Why Apple Will Blow Away Forecasts This Quarter

Jul.20.09 | About: Apple Inc. (AAPL)

Every quarter there's a story behind Apple's (NASDAQ:AAPL) earnings results which causes Apple to repeatedly beat the street by a staggering margin. Last quarter the story was how Apple's dramatic beat on gross margin and iPod sales expectations resulted in the company surpassing even the highest forecast on EPS. I think that for this quarter the story is going be about how the analysts fully underestimated Apple's ability to sustain relatively high gross margins through Q3. There doesn't seem to be much disagreement among the analysts with regards to unit sales data or total revenue on the quarter. In fact, my revenue expectations are exactly in line with the Wall Street consensus owing to the higher levels of predictability in estimating ASPs and unit sales this quarter when compared to previous quarters.

Yet, the main intersection of disagreement between Wall Street analysts and several unaffiliated analysts, day traders and bloggers is on expectations for gross margin percentage as reflected in the rather sizable divergence on EPS expectations between Wall Street analysts and traders/bloggers/unaffiliated analysts and the like. Only Mike Abramsky put out estimates that are in line with a lot of the non-Wall Street analysts.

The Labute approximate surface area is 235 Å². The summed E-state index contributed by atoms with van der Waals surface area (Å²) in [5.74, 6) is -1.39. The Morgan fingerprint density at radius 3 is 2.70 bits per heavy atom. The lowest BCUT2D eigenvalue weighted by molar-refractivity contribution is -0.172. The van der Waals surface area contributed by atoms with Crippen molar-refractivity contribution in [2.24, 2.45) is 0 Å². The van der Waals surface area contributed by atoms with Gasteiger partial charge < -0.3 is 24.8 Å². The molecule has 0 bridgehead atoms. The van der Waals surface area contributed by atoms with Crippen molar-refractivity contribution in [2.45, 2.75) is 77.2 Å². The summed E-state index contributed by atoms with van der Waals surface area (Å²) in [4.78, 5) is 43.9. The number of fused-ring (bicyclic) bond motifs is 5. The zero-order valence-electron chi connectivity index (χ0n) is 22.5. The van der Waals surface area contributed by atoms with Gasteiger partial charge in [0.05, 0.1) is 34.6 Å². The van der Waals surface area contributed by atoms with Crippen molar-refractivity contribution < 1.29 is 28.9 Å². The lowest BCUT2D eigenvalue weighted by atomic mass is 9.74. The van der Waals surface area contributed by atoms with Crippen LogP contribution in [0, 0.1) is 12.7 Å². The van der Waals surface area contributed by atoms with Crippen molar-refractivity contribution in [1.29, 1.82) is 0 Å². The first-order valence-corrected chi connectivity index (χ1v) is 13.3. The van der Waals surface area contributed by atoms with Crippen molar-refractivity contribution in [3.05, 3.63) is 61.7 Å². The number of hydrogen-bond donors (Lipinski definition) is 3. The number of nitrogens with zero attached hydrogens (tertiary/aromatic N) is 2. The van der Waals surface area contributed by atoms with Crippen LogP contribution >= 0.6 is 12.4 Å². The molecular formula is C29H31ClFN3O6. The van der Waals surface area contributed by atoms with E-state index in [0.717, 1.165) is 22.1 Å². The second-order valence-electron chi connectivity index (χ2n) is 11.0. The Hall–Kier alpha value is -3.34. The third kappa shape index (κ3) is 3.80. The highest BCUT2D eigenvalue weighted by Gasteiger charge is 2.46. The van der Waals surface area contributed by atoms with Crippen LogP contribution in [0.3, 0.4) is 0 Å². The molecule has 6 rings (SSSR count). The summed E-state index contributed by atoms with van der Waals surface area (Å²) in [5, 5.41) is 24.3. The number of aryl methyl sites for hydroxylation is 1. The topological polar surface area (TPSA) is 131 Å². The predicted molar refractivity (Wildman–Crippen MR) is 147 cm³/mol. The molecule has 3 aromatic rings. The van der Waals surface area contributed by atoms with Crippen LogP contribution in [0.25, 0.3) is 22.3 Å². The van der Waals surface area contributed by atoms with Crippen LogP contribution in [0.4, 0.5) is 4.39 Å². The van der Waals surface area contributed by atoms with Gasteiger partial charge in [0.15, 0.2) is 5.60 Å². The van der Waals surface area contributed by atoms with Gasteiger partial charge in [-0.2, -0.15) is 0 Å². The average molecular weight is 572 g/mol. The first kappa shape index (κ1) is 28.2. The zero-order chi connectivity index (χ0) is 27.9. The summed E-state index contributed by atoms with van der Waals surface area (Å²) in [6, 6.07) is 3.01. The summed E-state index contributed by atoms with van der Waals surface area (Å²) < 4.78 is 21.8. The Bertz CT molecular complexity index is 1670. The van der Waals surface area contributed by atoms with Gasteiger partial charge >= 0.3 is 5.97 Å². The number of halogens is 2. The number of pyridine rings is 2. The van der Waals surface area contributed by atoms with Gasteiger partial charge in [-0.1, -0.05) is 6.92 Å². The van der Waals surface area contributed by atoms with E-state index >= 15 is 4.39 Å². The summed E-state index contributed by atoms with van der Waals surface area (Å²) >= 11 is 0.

Quarter-to-quarter margins

If one considers that in the past three years of earnings, there has never been an instance where Q2 gross margin percentage surpassed Q3 gross margin percentage. And I think this can be explained in part by the simple observation that the conditions determining Q2 gross margins don't substantially change from the conditions determining Q3 gross margins. In fact, in many ways, the conditions favoring higher gross margins improve in Q3 if only slightly. For one, there is generally a marked increase in computer sales in Q3 over Q2 propelled by the start of the back to school shopping season promotion, and computer sales tend to carry better gross margins than do iPod sales.

As a percentage of total revenue, Macintosh computers generally comprise of a larger percentage of total revenue in Q3 than in Q2 while iPods tend to dominate Q2 than in any other quarter save Q1. While history by itself isn't a very good predictor of a particular future outcome, it is an indicator that may help explain certain unknown factors which tend to lead to these seemingly repeatable results. Historical data shouldn't be the only data relied upon to draw forecasts but it also shouldn't be entirely ignored either. The data below lists in chronological order Apple's gross margin percentages for each quarter of the past few years. As you can see, the higher gross margins in Q2 tend to be sustained and even surpassed in Q3.

Apple's Gross Margin Percentage 2006-2009
Q1 2006: 27.20%
Q2 2006: 29.76%
Q3 2006: 30.32%

Q4 2006: 29.20%

Q1 2007: 31.20%
Q2 2007: 35.13%
Q3 2007: 36.88%

Q4 2007: 33.61%

Q1 2008: 34.68%
Q2 2008: 32.90%
Q3 2008: 34.83%

Q4 2008: 34.69%

Q1 2009: 34.74%
Q2 2009: 36.40%
Q3 2009: 36.90%*

*Estimate. Not actual results.